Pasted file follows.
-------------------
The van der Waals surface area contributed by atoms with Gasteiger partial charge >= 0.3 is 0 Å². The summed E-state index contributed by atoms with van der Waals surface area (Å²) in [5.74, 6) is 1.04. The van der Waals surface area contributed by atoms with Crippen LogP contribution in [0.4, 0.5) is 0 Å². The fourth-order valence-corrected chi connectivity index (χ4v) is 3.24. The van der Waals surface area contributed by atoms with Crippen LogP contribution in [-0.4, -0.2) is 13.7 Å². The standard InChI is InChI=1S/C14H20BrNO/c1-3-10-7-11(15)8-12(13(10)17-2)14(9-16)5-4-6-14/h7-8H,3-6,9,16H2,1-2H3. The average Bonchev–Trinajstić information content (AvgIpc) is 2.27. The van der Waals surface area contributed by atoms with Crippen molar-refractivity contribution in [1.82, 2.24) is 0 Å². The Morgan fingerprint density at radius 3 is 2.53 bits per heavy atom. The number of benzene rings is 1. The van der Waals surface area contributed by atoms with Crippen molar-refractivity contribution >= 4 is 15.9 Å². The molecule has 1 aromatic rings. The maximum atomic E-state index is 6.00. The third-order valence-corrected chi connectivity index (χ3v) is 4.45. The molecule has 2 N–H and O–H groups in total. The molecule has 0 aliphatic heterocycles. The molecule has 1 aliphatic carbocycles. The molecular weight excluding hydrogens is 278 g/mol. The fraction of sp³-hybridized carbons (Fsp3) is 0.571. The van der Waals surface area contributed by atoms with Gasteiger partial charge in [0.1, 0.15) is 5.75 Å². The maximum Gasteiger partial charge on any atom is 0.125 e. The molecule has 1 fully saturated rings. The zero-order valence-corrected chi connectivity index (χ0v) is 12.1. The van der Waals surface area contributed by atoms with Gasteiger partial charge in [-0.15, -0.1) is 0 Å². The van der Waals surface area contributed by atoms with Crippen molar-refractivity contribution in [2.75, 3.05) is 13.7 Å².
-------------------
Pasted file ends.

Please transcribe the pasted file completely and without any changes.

The van der Waals surface area contributed by atoms with Gasteiger partial charge >= 0.3 is 0 Å². The summed E-state index contributed by atoms with van der Waals surface area (Å²) in [5.74, 6) is 1.04. The van der Waals surface area contributed by atoms with Crippen LogP contribution in [0.4, 0.5) is 0 Å². The fourth-order valence-corrected chi connectivity index (χ4v) is 3.24. The van der Waals surface area contributed by atoms with Crippen LogP contribution in [-0.4, -0.2) is 13.7 Å². The standard InChI is InChI=1S/C14H20BrNO/c1-3-10-7-11(15)8-12(13(10)17-2)14(9-16)5-4-6-14/h7-8H,3-6,9,16H2,1-2H3. The average Bonchev–Trinajstić information content (AvgIpc) is 2.27. The van der Waals surface area contributed by atoms with Crippen molar-refractivity contribution in [1.82, 2.24) is 0 Å². The Morgan fingerprint density at radius 3 is 2.53 bits per heavy atom. The number of benzene rings is 1. The van der Waals surface area contributed by atoms with Crippen molar-refractivity contribution >= 4 is 15.9 Å². The molecule has 1 aromatic rings. The maximum atomic E-state index is 6.00. The third-order valence-corrected chi connectivity index (χ3v) is 4.45. The molecule has 2 N–H and O–H groups in total. The molecule has 0 aliphatic heterocycles. The molecule has 1 aliphatic carbocycles. The molecular weight excluding hydrogens is 278 g/mol. The fraction of sp³-hybridized carbons (Fsp3) is 0.571. The van der Waals surface area contributed by atoms with Gasteiger partial charge in [0.1, 0.15) is 5.75 Å². The maximum Gasteiger partial charge on any atom is 0.125 e. The molecule has 1 fully saturated rings. The zero-order valence-corrected chi connectivity index (χ0v) is 12.1. The van der Waals surface area contributed by atoms with Gasteiger partial charge in [-0.15, -0.1) is 0 Å². The van der Waals surface area contributed by atoms with Crippen molar-refractivity contribution in [2.75, 3.05) is 13.7 Å².